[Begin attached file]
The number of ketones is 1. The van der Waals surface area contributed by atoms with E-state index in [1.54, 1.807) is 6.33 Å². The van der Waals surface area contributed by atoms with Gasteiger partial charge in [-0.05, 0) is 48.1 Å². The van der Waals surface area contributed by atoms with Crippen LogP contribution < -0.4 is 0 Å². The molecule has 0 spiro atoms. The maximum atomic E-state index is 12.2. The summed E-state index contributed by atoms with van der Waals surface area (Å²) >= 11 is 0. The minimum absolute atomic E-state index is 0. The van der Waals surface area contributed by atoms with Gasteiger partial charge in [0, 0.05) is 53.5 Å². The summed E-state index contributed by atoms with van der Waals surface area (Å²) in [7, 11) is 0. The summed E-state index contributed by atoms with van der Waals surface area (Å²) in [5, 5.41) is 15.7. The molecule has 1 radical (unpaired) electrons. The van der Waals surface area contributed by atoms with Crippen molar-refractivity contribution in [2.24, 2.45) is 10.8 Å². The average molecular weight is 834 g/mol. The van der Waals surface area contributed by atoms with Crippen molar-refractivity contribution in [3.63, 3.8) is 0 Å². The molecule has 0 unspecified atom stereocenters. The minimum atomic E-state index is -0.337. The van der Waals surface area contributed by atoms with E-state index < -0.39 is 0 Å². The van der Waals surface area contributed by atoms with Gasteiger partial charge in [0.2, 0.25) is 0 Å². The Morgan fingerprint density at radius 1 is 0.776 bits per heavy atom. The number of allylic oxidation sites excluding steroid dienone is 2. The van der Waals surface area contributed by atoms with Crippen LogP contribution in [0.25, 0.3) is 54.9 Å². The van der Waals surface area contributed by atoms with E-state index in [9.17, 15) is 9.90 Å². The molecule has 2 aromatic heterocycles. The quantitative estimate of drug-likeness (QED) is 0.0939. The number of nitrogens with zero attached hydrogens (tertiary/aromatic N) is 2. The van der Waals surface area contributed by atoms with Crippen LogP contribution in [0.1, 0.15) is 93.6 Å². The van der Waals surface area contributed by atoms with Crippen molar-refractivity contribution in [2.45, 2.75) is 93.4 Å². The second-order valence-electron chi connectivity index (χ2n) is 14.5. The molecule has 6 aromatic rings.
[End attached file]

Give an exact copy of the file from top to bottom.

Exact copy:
The number of ketones is 1. The van der Waals surface area contributed by atoms with E-state index in [1.54, 1.807) is 6.33 Å². The van der Waals surface area contributed by atoms with Gasteiger partial charge in [-0.05, 0) is 48.1 Å². The van der Waals surface area contributed by atoms with Crippen LogP contribution < -0.4 is 0 Å². The molecule has 0 spiro atoms. The maximum atomic E-state index is 12.2. The summed E-state index contributed by atoms with van der Waals surface area (Å²) >= 11 is 0. The minimum absolute atomic E-state index is 0. The van der Waals surface area contributed by atoms with Gasteiger partial charge in [0, 0.05) is 53.5 Å². The summed E-state index contributed by atoms with van der Waals surface area (Å²) in [7, 11) is 0. The summed E-state index contributed by atoms with van der Waals surface area (Å²) in [5, 5.41) is 15.7. The molecule has 1 radical (unpaired) electrons. The van der Waals surface area contributed by atoms with Crippen molar-refractivity contribution in [2.24, 2.45) is 10.8 Å². The average molecular weight is 834 g/mol. The van der Waals surface area contributed by atoms with Crippen molar-refractivity contribution in [3.63, 3.8) is 0 Å². The molecule has 0 unspecified atom stereocenters. The minimum atomic E-state index is -0.337. The van der Waals surface area contributed by atoms with E-state index < -0.39 is 0 Å². The van der Waals surface area contributed by atoms with Gasteiger partial charge in [0.2, 0.25) is 0 Å². The Morgan fingerprint density at radius 1 is 0.776 bits per heavy atom. The number of allylic oxidation sites excluding steroid dienone is 2. The van der Waals surface area contributed by atoms with Crippen LogP contribution in [0.25, 0.3) is 54.9 Å². The van der Waals surface area contributed by atoms with E-state index in [9.17, 15) is 9.90 Å². The molecule has 2 aromatic heterocycles. The quantitative estimate of drug-likeness (QED) is 0.0939. The number of nitrogens with zero attached hydrogens (tertiary/aromatic N) is 2. The van der Waals surface area contributed by atoms with Crippen LogP contribution in [0.1, 0.15) is 93.6 Å². The van der Waals surface area contributed by atoms with Crippen molar-refractivity contribution in [2.45, 2.75) is 93.4 Å². The second-order valence-electron chi connectivity index (χ2n) is 14.5. The molecule has 6 aromatic rings.